Heads up on the interview panel: use it or lose it

Sometimes when you are called for interview, you will be given the names of the interview panel. This is very common in the public sector, but also happens in the private sector from time to time. But, what should you do with this information? Plenty, writes SABINA TRENCH, Career Coach, Sli Nua Careers.

As you are studying away and preparing for your interview, you get an email to let you know the names on the interview panel. Aargh, information overload. However, this information could be the very thing to set you apart from everyone else, and you really need to make the most of it. So, here’s what you do...

Google – get on it, and Google each one to see who they are, where they are from, and their background details. For example, are they an employee of the company, a board member, or a director? Maybe they are a complete outsider, and that’s good to know too. You need to find out where the person is coming from professionally and what level of knowledge they may have of the organisation and/or the role.

LinkedIn – see if you can get some more detail on their profile, previous roles held, articles written or even where they went to college. Establish their particular area of expertise by checking out their endorsements from their LinkedIn network.

The purpose of this exercise is also to identify any commonalities and opportunities for you to refer to some of this information at interview (as long as it is relevant ). A word of warning though, they may get a notification that you have viewed their LinkedIn profile. So make sure that your profile is up to scratch, as they may decide to review you too.

Connecting the dots – with the information you have unearthed, it is now important for you to identify where some of it could be weaved into your interview. For example, maybe you did the same college course, what about that great project they oversaw that you could replicate in this job, or even some common professional connections you may share with one or more on the panel.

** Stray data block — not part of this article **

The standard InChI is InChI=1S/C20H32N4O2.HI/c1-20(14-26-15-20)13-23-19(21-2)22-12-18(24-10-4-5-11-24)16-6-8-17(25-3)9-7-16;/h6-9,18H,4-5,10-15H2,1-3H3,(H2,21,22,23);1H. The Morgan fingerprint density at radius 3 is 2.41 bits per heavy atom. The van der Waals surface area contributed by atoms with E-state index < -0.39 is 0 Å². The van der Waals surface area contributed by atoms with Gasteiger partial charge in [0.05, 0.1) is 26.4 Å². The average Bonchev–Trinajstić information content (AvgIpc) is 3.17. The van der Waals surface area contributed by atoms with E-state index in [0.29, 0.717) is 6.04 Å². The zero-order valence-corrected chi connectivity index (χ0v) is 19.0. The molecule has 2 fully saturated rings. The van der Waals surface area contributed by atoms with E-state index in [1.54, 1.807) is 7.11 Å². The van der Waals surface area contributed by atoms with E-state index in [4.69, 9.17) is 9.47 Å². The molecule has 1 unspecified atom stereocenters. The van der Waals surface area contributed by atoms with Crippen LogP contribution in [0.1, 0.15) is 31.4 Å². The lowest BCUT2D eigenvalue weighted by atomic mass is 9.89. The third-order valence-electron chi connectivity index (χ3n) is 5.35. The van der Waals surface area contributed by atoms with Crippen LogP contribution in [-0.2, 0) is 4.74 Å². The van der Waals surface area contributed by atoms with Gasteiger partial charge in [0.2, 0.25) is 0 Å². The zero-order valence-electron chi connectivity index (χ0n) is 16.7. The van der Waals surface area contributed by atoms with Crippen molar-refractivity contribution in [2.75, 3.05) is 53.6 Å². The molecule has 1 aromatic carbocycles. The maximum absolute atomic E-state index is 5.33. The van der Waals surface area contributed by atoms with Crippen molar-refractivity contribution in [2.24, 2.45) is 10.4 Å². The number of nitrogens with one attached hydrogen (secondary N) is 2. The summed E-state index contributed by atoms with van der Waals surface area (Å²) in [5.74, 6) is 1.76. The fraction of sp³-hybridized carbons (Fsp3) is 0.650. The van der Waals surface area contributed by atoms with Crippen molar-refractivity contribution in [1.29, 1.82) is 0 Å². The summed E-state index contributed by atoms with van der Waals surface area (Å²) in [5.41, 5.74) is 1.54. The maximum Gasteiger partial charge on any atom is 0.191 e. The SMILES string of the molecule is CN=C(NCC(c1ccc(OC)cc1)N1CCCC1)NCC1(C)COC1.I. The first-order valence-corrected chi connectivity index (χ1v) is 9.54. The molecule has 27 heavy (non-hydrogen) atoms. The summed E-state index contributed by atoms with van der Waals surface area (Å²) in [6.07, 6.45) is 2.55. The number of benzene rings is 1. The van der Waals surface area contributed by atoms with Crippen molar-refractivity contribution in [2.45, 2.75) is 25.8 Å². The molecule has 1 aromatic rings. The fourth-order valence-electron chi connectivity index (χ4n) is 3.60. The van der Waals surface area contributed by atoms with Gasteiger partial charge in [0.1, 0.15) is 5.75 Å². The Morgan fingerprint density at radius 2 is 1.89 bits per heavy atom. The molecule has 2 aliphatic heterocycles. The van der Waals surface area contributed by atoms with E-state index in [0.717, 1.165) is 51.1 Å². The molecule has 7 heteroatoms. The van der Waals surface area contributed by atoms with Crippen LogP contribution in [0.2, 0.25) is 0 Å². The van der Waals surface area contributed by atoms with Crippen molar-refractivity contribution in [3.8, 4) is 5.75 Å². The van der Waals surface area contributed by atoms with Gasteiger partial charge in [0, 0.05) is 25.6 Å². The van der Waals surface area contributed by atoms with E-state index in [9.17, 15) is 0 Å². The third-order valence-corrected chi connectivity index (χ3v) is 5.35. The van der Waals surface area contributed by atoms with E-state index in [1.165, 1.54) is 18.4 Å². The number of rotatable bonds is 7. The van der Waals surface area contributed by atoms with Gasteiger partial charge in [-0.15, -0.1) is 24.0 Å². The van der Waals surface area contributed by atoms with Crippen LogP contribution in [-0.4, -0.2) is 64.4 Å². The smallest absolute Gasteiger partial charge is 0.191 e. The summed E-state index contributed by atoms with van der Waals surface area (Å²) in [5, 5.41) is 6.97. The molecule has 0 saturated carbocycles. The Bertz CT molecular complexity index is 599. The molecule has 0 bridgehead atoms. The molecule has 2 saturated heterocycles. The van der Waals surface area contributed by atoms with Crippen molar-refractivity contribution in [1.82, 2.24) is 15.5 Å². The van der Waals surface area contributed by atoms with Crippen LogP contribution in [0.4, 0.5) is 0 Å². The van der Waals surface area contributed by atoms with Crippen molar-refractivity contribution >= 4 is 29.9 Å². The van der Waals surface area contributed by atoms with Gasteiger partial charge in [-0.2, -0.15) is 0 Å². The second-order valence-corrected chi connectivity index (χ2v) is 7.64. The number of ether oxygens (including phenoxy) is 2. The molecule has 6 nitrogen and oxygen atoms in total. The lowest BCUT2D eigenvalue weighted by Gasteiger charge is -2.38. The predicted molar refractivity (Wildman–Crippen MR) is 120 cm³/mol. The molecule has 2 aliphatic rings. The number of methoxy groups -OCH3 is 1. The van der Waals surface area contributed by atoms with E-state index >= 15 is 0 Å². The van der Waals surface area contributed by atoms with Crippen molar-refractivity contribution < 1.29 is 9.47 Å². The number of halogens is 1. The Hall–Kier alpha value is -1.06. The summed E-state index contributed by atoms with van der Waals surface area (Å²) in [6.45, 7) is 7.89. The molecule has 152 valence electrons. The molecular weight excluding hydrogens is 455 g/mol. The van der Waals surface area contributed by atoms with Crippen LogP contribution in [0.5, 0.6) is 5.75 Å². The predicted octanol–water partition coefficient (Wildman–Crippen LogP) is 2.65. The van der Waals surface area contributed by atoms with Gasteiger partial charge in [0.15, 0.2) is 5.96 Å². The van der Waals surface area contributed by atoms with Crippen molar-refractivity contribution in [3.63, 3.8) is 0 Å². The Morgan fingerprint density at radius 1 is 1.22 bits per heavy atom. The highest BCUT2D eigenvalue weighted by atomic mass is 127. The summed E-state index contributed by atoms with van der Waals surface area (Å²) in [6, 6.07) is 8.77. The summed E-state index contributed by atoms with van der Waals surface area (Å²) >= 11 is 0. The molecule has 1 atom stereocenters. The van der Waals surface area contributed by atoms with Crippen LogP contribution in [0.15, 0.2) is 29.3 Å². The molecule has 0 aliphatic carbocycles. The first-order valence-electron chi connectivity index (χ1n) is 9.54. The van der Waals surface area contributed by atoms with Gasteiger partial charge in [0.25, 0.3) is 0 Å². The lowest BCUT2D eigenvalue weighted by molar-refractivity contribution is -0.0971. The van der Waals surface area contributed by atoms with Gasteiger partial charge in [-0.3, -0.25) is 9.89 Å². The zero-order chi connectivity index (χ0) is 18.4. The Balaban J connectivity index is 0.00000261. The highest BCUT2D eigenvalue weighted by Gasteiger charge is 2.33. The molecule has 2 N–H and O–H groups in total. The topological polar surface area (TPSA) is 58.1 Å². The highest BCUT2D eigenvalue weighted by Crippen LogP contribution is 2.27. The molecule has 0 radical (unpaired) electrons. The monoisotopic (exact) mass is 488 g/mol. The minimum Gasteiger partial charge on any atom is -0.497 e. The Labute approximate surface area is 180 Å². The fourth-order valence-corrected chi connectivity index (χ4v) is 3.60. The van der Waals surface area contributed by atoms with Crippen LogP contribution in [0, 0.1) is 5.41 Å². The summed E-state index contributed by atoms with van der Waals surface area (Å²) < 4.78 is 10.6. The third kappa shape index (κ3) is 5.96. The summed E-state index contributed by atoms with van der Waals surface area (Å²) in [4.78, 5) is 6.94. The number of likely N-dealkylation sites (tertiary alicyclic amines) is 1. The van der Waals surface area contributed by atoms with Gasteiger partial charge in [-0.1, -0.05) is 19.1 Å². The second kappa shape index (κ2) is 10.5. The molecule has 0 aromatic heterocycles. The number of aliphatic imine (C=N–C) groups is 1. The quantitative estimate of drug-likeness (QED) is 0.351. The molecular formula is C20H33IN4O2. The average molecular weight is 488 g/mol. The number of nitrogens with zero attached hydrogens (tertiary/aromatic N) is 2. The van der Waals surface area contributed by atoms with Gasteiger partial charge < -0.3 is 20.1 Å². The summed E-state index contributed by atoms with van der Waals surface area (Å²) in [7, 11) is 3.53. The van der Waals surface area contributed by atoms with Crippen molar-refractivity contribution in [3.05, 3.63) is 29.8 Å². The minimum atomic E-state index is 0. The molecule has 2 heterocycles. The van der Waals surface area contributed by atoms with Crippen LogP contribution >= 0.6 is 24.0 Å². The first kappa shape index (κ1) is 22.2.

Use it – when you get to interview, make sure you use this information to best effect. If you are referring to one of the panel’s previous companies or successes, make sure you let them know where you got this information. It’s a good indication of your deep level of pre-interview research and preparation, and something that not all candidates will do.

Professional not personal – When you are doing your detective work, what if you come up with something more personal? My advice is to keep it to yourself. You are only looking for professionally-related information and leads.

If their Facebook settings are not as strict as they should be, and you get an insight into their Saturday night shenanigans, that’s their business. One thing it does show, however, is that we are all human.

Those people on the other side of the table are ordinary people like you and me, neither to be feared or (too highly ) revered. And maybe that in itself might be the main thing worth learning in this whole exercise.

Sli Nua Careers (www.SliNuaCareers.com ) have offices in Galway (Patricia Maloney, 091 528883 ), Mayo (Ballinrobe, Claremorris and Westport ), Limerick, Sligo, Enniscrone and Athlone. Their services include CV preparation, interview training, job-searching strategies, public speaking and presentation skills, and career direction. For more details, visit www.slinuacareers.com/galway



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